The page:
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31 Expensive "Unseen Realities" Of Owning A Home, According To Those Who Learned The Hard Way

31 Expensive "Unseen Realities" Of Owning A Home, According To Those Who Learned The Hard Way

When purchasing a home, many first-time buyers fixate on the upfront expenses they'll incur, from the home inspection to legal fees to the down payment. Well, I hate to break it to you, but that's just the beginning. Recently, I asked homeowners of the BuzzFeed Community to share the hidden costs that they weren't prepared for — financially or otherwise. From their submissions, these are the realities that any current or future homeowner should know about before it's too late.

And if you've come across any hidden homeownership costs of your own that you'd like to share with us, you can do so in the comments at the end of this post or through this anonymous form.

1."Be aware that you are responsible for the cost to repair your main sewer line from your house to the company line, which is typically in the middle of the road in front of your house. If your house is older and has either clay or cast iron for the mainline pipe, find out where it is located, and if there is a tree close to it, get a sewer line scope to find out if roots have broken through yet. Be prepared: When this happens, it will cause a nasty backup in your house and be very expensive to repair. We spent $13,000; that was for repairing 10 feet of the damaged line and a PVC sleeve insert for the remaining 50 feet to prevent future root intrusion. We did that after watching our neighbors have their yard dug up twice in two years because of roots."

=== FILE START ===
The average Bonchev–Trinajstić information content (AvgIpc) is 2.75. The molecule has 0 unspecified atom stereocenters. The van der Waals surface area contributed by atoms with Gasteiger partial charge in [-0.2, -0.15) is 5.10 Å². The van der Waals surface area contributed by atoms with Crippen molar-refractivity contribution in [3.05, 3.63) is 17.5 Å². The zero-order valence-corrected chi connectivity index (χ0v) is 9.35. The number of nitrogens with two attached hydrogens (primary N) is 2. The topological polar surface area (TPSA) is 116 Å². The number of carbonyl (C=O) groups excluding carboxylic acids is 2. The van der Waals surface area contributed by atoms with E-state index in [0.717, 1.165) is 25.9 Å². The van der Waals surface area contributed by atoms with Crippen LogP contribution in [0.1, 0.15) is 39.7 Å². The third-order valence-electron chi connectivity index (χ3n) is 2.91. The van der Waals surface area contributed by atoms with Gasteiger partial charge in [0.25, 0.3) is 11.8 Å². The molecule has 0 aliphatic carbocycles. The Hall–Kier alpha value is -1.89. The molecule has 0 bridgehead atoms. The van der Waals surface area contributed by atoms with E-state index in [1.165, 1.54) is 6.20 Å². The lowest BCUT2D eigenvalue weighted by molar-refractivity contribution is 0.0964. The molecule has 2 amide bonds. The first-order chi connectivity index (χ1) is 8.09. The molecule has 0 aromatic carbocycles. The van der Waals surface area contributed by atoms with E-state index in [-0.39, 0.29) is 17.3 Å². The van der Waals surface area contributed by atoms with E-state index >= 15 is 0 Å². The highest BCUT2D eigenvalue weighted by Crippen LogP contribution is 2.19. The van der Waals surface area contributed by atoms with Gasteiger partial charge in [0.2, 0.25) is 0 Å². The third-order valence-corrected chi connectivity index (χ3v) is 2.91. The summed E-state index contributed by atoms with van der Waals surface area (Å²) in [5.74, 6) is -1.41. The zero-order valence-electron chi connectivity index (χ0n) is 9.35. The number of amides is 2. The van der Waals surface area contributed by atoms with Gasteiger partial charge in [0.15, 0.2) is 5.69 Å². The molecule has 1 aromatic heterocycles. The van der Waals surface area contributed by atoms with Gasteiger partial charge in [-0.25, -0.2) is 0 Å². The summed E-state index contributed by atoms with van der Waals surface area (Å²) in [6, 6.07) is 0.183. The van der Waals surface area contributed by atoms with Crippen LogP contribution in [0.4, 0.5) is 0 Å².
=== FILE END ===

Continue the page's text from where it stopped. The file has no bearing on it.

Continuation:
Trench with new black pipes laid for underground utilities, surrounded by dirt and enclosed by a yellow safety fence
Kiryl Pro Motion / Getty Images